Here we have a newer Gibson SG standard belonging to Sam, guitarist for hard-punching local band Manrock. Everything feels and sounds pretty good on the guitar, but the bass strings have no sustain above the 13th fret.
Here we see why:
Sam likes low action, but to compensate for the excursion of the heavier strings in the 11-54 set he uses, someone has cranked a ton of relief into the neck…
While lowering the bridge way down to keep the action low and cranking the tail piece down to keep the strings from feeling floppy. For some players this is a good formula…
but in this case the super low bridge leaves no clearance for the strings on the upper frets, where neck bow has little effect on string height. The bass strings on the upper frets are practically dead.
Here’s how I like to set up a guitar for detuning while keeping the action comfortable. It doesn’t work for all guitars or all players, but is a good starting point, especially for gibsons.
With the strings slacked off, I set the neck almost perfectly straight
Tuned to pitch (drop C) with the right strings, the neck pulls into a slight relief, but much less extreme than before.
Then setting the action at a playable height at the last fret (about 3/32 bass side and 2/32 treble)
We get a great stock Gibson action at the 12th fret (5/64 & 3/64 low and high e strings respectively.)
With these settings the neck plays comfortably all over. Every guitarist is different, and for some this would be too low. Heavy pickers or even lower tunings (B standard, and even A, aren’t that rare) would require a bigger compromise on action.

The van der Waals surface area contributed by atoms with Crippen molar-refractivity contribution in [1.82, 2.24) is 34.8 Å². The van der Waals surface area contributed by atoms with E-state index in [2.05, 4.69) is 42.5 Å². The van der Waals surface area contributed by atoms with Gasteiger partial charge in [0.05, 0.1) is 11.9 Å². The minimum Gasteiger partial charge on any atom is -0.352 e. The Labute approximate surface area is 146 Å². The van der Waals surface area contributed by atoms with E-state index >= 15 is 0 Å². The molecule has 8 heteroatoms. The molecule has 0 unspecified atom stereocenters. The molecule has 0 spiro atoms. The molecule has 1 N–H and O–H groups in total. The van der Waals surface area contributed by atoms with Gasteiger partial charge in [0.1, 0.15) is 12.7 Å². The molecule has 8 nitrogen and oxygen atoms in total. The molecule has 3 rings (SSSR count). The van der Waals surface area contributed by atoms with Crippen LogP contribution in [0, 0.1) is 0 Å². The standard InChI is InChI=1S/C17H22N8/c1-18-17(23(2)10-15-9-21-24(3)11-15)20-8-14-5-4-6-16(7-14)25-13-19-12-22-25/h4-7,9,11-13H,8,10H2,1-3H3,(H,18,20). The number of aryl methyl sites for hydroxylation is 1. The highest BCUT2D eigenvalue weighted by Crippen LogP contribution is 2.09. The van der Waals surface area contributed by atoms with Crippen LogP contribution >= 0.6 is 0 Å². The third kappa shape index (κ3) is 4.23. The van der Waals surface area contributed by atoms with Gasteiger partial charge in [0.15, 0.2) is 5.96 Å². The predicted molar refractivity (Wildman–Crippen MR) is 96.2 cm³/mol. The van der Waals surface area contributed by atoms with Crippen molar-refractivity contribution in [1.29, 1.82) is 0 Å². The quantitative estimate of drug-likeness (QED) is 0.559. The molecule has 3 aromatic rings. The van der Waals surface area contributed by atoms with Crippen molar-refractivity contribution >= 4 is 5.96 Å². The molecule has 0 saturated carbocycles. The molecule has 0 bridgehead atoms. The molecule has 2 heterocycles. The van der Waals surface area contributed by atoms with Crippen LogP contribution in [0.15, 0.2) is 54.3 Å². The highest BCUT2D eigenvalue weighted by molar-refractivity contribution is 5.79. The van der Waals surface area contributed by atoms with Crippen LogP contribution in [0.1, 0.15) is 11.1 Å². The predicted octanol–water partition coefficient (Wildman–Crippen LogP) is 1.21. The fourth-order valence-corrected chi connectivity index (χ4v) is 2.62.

All setups are a balance between the geometry of the bridge height, nut height, and neck curvature. In this case the changes I’ve made reveal the reason for the excessive relief.
With the neck straighter, there is only about .002″ of clearance between the A (G in this tuning) string and the first fret, and the other strings aren’t much better. That’s WAY too low, and the open strings are buzzing.
I’ve seen this issue on at last half a dozen newer Gibsons. They’re set up for E standard with 10s, and the nut height is riding the line of too low from the factory. Change your tuning or string gauge too much and you’re in buzz central. (incidentally this is one reason even brand new guitars can benefit from a pro setup.)
A nut shim, a few adjustments to the setup I’ve already done, and an intonation, and this guitar will be back to churning out power riffs, with just as nice an action as in standard tuning. I work for a lot of players with lowered tunings, and setup/nut work almost always makes the difference between “off” and “right on” when it comes to feel.